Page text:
For corporates, it makes enormous sense to employ every possible trick, the media above all, to divert people’s attention from economic issues to issues of identity, minorities, migrants, race or caste, and communalism in India. This continuous tussle between establishments and the people leads to one result: muscular establishments emerge on top. The popular will is the missing ingredient in what are advertised as democracies. We are living in hollowed-out democracies, but for how long? The latest German polls point to a model, at least in the short term.

It's not something that’s only happening in distant Europe. After the BJP defeat in Karnataka, there’s some life in Opposition unity schemes, and yet the discourse on Narendra Modi’s invincibility doesn’t go away. It won’t go away as the controls of the “Modi, Modi, Modi” echo chamber lie with Mr Modi. Did you watch the masterly choreography of the inauguration of the new Parliament building? It made you “gasp and close your eyes”. Yes, Mr Modi will look invincible as long as the media keeps him in that focus. And the media is in the hands of big business, who are in the hands of Mr Modi, and the other way around. 

The global media and the one which is in the Prime Minister’s thrall are cousins, born from the same seed and at the same time. The fall of the Soviet Union brought about the sole superpower moment which required a global media. This was inaugurated by CNN’s Peter Arnett from the terrace of Baghdad’s Al-Rasheed Hotel in Operation Desert Storm 1992.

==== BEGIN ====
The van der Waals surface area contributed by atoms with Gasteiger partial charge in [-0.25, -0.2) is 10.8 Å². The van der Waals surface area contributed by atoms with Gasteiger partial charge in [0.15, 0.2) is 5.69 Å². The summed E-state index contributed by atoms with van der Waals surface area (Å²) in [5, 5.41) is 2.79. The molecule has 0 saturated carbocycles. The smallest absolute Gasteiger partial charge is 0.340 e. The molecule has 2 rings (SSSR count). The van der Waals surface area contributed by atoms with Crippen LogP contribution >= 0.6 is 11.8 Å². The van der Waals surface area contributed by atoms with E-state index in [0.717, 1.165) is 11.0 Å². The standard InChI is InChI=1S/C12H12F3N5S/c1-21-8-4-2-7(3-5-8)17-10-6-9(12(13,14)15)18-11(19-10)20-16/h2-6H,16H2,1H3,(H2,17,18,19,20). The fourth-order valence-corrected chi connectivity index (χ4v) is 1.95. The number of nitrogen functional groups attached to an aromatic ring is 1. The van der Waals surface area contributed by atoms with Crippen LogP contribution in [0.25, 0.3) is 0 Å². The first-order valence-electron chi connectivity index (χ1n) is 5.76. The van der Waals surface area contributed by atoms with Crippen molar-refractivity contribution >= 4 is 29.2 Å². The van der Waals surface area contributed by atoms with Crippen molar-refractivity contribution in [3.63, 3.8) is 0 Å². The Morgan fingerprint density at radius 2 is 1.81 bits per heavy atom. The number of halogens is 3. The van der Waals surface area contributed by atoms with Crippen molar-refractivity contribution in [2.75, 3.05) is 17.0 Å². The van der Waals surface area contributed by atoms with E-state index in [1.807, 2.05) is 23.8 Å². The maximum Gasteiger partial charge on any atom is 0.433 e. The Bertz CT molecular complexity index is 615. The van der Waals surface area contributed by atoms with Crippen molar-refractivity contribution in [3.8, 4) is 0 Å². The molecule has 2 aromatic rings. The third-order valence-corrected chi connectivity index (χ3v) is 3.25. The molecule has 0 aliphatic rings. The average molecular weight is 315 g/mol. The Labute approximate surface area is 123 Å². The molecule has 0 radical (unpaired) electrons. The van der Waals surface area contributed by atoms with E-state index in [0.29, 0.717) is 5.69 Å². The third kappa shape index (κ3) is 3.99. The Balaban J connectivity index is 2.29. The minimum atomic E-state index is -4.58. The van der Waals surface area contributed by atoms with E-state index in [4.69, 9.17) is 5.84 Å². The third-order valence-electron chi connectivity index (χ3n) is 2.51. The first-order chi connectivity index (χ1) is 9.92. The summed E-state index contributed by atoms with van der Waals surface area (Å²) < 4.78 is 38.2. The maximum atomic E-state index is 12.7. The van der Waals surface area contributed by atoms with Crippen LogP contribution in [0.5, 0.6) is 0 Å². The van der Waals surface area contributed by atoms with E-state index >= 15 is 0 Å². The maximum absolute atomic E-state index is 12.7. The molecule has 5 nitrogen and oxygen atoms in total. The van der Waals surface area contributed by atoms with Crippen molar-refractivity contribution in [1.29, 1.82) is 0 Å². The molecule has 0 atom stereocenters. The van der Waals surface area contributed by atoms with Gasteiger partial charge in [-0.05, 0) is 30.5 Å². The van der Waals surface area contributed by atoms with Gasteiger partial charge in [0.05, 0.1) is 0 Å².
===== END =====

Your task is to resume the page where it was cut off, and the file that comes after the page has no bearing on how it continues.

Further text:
The global media didn’t reach India until a few years later. The fall of the Babri Masjid on December 6, 1992 was only covered by Newstrack, a weekly video magazine launched by the India Today group. The mushroom growth of independent channels is a phenomenon of the mid- 1990s, when the neo-liberal economic policies of P.V. Narasimha Rao and Dr Manmohan Singh boosted businesses that demanded channels to accommodate the advertising which the new economy was attracting.

The burgeoning TV scene enlarged the consumer society which is what the new economy was galloping towards -- a tinsel middle class, creating a huge imbalance between Lakshmi and Saraswati. It was all custom made for corporates, multiplying billionaires -- far away from the roti, kapda, makaan, education and healthcare, which are the basics for a developing country where an overwhelming majority are poor.  

The politicians, corporates and TV channels are together in diverting the poor away from their condition towards the glorious inheritance they been wilfully denied by “The Other”, the migrant from another race, another country.

New strategic choices imposed by the unending Ukraine war has introduced further fertility for the far-right to prosper everywhere -- Germany, Vox in Spain next month. And who can ignore Donald Trump of the “Howdy Modi” chant in Houston back in 2019?